The Game: Don’t be too eager to say “By the power of Greyskull,” because there’s one problem: Skeletor has wrested the power of Castle Greyskull for himself, and seems none too keen on giving it back. As He-Man, the player is tasked with reaching the castle via a flying vehicle, shooting down fireballs (and, if possible, ensnaring Skeleton in traps from above) along the way; provided He-Man doesn’t use up all of his fuel in the aerial fight, he lands at Greyskull and must dodge Skeletor’s fiery projectiles in order to do battle with the ghastly one. Only one will win. (Mattel Electronics, 1983)
Memories: Early in Intellivision‘s shelf life, the Intellivision programmers had learned a hard lesson: don’t assume that because Mattel’s toy division has the toy license, Intellivision has the game license. This painful lesson had hit home hard when Mattel Electronics’ in-house game designers came up with a winner of a game for Battlestar Galactica, only to discover that they couldn’t release it under that name. When it came to the multimedia marketing slam dunk that was Masters Of The Universe – a hit toy line bolstered by a hit animated series – Mattel made damned sure the video game rights stayed in-house.
Unlike Space Battle, which didn’t arrive until long after the show upon which it had originally been based was little more than a memory of its former glory, Masters Of The Universe: The Power Of He-Man arrived on time and on target, featuring colorful artwork depicting the main character and including an exclusive Masters Of The Universe comic setting up the plotline behind the game. The game itself was simple enough for the late-single-digit/early-double-digit age group that was likely to be pestering mom and dad for “the He-Man game”, and in the end, Masters was the kind of story that people who talk about corporate synergy dream of at night.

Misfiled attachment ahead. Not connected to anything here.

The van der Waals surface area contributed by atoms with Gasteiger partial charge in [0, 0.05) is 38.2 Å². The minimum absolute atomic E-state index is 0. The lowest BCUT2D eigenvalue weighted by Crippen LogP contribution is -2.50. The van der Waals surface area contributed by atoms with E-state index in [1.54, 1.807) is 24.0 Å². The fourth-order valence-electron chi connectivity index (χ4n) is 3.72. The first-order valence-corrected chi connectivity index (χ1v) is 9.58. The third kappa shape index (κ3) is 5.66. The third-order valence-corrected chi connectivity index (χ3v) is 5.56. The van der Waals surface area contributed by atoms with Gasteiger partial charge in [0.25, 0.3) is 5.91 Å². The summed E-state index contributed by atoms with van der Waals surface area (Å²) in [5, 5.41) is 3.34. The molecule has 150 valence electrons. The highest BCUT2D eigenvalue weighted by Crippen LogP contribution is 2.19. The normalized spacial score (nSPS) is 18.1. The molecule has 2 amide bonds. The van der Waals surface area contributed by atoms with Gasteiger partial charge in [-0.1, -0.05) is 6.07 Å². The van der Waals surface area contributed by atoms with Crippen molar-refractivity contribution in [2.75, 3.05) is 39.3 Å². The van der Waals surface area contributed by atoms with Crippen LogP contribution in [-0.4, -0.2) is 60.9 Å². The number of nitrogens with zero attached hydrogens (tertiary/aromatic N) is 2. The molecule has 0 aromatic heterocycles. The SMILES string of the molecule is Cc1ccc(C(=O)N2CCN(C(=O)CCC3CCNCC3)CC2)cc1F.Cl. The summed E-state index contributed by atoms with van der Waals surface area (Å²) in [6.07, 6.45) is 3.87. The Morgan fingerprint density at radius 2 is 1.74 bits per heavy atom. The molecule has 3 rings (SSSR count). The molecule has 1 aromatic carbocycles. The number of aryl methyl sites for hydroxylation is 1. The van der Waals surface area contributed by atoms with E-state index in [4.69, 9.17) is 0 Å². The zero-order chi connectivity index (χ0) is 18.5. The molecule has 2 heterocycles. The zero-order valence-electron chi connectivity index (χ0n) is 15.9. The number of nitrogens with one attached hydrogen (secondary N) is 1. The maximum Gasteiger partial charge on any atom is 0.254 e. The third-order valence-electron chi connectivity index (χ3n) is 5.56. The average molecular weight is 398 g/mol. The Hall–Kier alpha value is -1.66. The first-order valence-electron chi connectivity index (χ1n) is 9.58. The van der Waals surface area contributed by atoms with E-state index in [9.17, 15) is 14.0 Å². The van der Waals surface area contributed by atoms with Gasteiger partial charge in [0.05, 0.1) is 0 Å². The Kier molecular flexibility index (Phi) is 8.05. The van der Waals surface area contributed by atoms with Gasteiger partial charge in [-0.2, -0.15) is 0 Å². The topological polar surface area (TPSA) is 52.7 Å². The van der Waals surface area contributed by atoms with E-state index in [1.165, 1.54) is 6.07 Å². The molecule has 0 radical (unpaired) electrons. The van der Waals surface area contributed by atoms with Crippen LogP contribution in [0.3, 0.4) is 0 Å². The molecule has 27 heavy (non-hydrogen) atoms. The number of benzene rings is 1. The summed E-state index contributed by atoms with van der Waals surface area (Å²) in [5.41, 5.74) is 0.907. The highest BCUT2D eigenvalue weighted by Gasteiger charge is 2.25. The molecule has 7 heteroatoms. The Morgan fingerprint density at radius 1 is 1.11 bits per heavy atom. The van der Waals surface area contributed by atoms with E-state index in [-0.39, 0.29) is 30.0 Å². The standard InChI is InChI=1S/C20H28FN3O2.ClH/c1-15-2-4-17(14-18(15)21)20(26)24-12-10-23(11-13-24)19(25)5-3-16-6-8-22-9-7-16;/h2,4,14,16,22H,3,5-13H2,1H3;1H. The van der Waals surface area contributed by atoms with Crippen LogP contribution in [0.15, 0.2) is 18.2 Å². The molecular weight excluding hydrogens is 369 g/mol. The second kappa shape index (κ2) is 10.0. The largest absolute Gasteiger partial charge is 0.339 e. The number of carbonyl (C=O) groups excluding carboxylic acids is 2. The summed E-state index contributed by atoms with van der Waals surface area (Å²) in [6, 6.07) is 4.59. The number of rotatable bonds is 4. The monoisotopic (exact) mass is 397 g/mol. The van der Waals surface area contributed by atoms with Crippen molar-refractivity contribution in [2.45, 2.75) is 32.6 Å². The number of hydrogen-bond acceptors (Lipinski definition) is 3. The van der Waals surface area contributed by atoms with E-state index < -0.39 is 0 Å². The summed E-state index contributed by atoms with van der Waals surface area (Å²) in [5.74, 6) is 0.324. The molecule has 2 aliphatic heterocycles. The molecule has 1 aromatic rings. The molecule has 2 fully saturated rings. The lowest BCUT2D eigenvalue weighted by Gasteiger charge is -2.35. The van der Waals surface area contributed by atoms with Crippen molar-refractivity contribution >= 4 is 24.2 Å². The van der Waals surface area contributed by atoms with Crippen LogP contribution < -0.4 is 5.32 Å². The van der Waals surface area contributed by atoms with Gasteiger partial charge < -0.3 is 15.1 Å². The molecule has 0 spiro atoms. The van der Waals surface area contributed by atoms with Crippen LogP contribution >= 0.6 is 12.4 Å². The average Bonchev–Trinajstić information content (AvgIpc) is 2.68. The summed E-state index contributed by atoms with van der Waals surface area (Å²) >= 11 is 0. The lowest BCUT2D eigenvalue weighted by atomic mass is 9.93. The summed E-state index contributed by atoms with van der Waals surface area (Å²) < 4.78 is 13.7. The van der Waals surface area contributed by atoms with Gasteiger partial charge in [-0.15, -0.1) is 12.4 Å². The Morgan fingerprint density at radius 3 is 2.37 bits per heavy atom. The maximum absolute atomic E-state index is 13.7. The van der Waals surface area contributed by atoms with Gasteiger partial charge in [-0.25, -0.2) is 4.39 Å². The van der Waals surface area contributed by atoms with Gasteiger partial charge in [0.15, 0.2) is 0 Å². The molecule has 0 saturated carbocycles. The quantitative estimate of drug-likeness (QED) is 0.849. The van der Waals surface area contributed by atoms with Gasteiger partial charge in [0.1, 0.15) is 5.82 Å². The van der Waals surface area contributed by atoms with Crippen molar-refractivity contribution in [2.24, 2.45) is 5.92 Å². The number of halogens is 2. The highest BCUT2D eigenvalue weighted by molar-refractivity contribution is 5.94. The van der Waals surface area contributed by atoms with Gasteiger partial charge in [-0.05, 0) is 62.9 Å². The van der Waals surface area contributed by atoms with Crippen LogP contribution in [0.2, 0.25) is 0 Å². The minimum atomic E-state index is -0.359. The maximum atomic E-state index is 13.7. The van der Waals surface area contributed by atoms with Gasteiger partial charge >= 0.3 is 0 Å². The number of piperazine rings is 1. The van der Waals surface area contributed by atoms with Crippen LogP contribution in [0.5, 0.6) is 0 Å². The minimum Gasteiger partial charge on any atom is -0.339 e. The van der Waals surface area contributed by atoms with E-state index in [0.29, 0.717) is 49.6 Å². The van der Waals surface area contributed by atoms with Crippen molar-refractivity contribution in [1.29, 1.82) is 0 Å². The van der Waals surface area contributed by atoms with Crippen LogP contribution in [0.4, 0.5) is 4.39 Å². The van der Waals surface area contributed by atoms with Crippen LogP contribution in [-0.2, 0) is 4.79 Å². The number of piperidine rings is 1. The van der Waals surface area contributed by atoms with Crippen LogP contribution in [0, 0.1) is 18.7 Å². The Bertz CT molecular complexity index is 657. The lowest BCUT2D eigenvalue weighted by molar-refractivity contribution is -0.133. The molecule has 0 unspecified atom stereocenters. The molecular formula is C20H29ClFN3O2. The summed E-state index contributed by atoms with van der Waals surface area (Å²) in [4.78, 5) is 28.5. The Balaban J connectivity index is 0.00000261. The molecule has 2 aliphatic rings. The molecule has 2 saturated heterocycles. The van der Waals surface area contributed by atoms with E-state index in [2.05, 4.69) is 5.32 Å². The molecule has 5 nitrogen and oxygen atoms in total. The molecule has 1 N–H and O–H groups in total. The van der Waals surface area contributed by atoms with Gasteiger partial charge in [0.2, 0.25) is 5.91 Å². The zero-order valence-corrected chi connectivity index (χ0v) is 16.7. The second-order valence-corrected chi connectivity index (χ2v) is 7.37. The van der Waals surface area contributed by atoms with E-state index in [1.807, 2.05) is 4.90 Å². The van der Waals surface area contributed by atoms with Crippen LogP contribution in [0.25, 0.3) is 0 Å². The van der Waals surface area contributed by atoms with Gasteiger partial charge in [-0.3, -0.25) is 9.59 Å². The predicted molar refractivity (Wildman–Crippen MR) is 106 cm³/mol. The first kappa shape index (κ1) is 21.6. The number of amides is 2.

Even more than that, however, it’s a fun game, finally delivering on the “side-scrolling-and-shooting-at-everything” game play – inspired by the arcade game Defender that had thus far eluded Intellivision gamers, despite such third-party attempts as the normally-reliable Imagic‘s Nova Blast. Not only that, but Intellivision turned out to be more adept at a fast-moving side-scrolling game than anyone could’ve imagined, thanks to some new programming tricks which were first tried out on Masters. The Greyskull screens, for example, feature a daunting number of sprites that can collide with He-Man, completly blowing away anything that had previously been achieved even on the Intellivision.
The fun factor is where it’s at, however. When the Masters Of The Universe franchise was at its height of popularity (which, for the record, Mattel, was the first time only, regardless of how many times you’ve tried to reinvent it), I was already too geeky to be in on the craze surrounding the glorious macho cheese of the cartoon, but in hindsight, it means I managed to overlook a great video game the first time around too. Masters is one of the better first-party titles in the Intellivision library.